Richards Berretti and Jellinek Architects

Richards, Berretti, & Jellinek brought dramatic representations of the Brutalist style of architecture to Edmonton.

Richards, Berretti, & Jellinek (c. 1950-1960)

Born in Italy in 1927, Massimiliano (Max) Berretti came to Edmonton to work as a City engineer. George Jellinek was working for the Alberta Department of Public Works at about the same time. Jellinek had been lead architect with the department in the design of the Northern Alberta Institute of Technology (NAIT) in 1962, and designed Annunciation Catholic Church as well. The two teamed up with Herbert (Bertie) J. Richards and created the architectural firm Richards, Berretti, & Jellinek.

The partners concurrently created two of Edmonton’s most iconic representations of Brutalist architecture: the Student’s Union Building (SUB) on the campus of the University of Alberta and the Edmonton Public School Board (EPSB) Building on 107 Avenue and 101 Street. These large, linear structures are comprised of poured concrete and have the characteristic hard right angles and box-like form that typify this style. Both are spacious, functional, and simply unadorned, emphasizing the modernist principle that “form forever follows function”.

SUB was the largest building of its kind at the time, designed to serve the recreational and cultural needs of university students. According to David Murray and Marianne Fedori, “the interior detailing of modernist stairs, finishes, and light fixtures was remarkable in its time.” The EPSB Building was similar in composition to the two lower floors of SUB, with the open main floor supporting a second floor concrete box. The major difference between the two is the quality of concrete cladding: the EPSB building is a softer, more textured board-formed concrete, whereas SUB features smooth pre-cast concrete panels.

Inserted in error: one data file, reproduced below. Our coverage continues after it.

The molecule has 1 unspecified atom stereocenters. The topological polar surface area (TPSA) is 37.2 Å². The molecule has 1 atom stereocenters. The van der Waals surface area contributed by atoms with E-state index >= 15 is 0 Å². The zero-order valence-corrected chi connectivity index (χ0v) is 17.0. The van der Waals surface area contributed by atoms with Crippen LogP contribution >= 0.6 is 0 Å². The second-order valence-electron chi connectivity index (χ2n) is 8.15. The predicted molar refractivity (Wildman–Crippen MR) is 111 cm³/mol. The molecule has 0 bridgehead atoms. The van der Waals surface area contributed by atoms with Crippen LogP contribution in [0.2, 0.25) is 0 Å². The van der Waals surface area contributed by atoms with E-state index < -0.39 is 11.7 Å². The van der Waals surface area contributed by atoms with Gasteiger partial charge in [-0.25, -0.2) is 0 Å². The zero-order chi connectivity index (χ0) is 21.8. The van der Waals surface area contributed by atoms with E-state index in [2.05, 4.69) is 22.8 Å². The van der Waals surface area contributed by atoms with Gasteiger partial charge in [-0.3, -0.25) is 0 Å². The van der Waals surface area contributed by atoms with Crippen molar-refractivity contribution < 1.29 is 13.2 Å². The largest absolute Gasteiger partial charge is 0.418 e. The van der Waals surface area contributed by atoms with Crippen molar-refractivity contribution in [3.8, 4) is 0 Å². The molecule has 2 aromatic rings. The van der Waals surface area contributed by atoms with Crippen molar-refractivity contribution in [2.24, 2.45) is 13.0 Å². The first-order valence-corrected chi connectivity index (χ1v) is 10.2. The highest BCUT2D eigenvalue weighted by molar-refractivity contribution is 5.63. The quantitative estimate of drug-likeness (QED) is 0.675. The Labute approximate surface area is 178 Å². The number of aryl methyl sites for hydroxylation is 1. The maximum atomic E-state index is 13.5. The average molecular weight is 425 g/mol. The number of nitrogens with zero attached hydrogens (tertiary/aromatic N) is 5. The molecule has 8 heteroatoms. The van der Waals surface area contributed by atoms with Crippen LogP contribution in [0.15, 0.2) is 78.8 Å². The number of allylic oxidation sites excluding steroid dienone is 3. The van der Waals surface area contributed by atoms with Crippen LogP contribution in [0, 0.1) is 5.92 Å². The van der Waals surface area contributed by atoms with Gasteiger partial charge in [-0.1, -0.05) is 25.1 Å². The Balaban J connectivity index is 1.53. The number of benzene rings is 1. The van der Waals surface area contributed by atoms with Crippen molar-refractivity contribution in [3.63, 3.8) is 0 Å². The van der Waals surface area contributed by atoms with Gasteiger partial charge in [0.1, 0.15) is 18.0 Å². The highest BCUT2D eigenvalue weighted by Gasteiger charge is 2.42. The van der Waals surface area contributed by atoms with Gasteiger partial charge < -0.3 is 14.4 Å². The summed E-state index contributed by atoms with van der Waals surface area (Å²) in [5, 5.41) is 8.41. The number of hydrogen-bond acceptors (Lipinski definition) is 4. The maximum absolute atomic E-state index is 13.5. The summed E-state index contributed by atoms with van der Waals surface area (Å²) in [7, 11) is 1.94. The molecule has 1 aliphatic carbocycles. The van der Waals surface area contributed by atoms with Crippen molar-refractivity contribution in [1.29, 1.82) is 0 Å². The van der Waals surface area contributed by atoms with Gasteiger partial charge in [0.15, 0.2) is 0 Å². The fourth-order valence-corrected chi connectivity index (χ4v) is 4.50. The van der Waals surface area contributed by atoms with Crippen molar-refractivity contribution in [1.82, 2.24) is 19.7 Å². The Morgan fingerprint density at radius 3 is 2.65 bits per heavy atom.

Richards, Berretti, & Jellinek also designed St. Timothy’s Anglican Church. With a bold asymmetrical layout and an impressive stained glass window bordering the altar, the church is an exemplary modern building situated between residential bungalows and the community playgrounds, embodying the modernist neighbourhood that has clear-cut divisions for working, leisure, and circulation.

Berretti was involved in many other unique projects: he pioneered construction techniques for work in the north on permafrost, won an award for excellence in the use of steel in his design for Edmonton’s Citadel Theatre, and was involved in designing and building the Confederation Bridge between Prince Edward Island and New Brunswick. An avid hunter and fisherman, Berretti also sat on the board of Governors for the University of Alberta in the 1980s. He died in 2016.

No other information is available at this time on Bertie Richards or George Jellinek.






Character Defining Elements

Cantilever projections, Columns, Curtain wall, Flat roof, Irregular footprint, Metal structure, Mural, Portico, Poured concrete structure, Rectangular footprint, Sun screens, Textured concrete, Three storeys or more, Two storeys


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